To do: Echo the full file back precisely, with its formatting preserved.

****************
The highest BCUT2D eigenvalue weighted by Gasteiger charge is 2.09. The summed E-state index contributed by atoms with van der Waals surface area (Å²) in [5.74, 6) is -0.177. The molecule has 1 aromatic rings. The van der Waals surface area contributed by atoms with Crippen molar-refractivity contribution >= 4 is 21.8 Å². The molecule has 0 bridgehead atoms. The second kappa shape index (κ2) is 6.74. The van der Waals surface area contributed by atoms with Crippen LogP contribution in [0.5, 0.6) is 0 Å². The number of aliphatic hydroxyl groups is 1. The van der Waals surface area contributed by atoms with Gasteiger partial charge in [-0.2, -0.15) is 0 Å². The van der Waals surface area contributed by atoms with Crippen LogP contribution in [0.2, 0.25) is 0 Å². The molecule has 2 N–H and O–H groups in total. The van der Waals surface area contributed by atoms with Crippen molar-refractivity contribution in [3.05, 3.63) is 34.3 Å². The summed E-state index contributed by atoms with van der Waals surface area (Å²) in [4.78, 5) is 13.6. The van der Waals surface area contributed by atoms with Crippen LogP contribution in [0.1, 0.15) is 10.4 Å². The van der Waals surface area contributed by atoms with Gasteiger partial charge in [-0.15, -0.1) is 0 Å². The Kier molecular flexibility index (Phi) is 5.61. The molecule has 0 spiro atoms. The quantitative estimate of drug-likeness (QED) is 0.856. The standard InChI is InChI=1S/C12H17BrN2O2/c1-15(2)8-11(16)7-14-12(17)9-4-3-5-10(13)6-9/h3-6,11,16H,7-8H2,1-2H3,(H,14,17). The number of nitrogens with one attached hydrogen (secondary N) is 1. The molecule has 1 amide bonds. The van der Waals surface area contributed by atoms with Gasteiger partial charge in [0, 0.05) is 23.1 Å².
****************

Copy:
The highest BCUT2D eigenvalue weighted by Gasteiger charge is 2.09. The summed E-state index contributed by atoms with van der Waals surface area (Å²) in [5.74, 6) is -0.177. The molecule has 1 aromatic rings. The van der Waals surface area contributed by atoms with Crippen molar-refractivity contribution >= 4 is 21.8 Å². The molecule has 0 bridgehead atoms. The second kappa shape index (κ2) is 6.74. The van der Waals surface area contributed by atoms with Crippen LogP contribution in [0.5, 0.6) is 0 Å². The number of aliphatic hydroxyl groups is 1. The van der Waals surface area contributed by atoms with Gasteiger partial charge in [-0.2, -0.15) is 0 Å². The van der Waals surface area contributed by atoms with Crippen LogP contribution in [0.2, 0.25) is 0 Å². The molecule has 2 N–H and O–H groups in total. The van der Waals surface area contributed by atoms with Crippen molar-refractivity contribution in [3.05, 3.63) is 34.3 Å². The summed E-state index contributed by atoms with van der Waals surface area (Å²) in [4.78, 5) is 13.6. The van der Waals surface area contributed by atoms with Crippen LogP contribution in [0.1, 0.15) is 10.4 Å². The van der Waals surface area contributed by atoms with Gasteiger partial charge in [-0.15, -0.1) is 0 Å². The Kier molecular flexibility index (Phi) is 5.61. The molecule has 0 spiro atoms. The quantitative estimate of drug-likeness (QED) is 0.856. The standard InChI is InChI=1S/C12H17BrN2O2/c1-15(2)8-11(16)7-14-12(17)9-4-3-5-10(13)6-9/h3-6,11,16H,7-8H2,1-2H3,(H,14,17). The number of nitrogens with one attached hydrogen (secondary N) is 1. The molecule has 1 amide bonds. The van der Waals surface area contributed by atoms with Gasteiger partial charge in [0, 0.05) is 23.1 Å².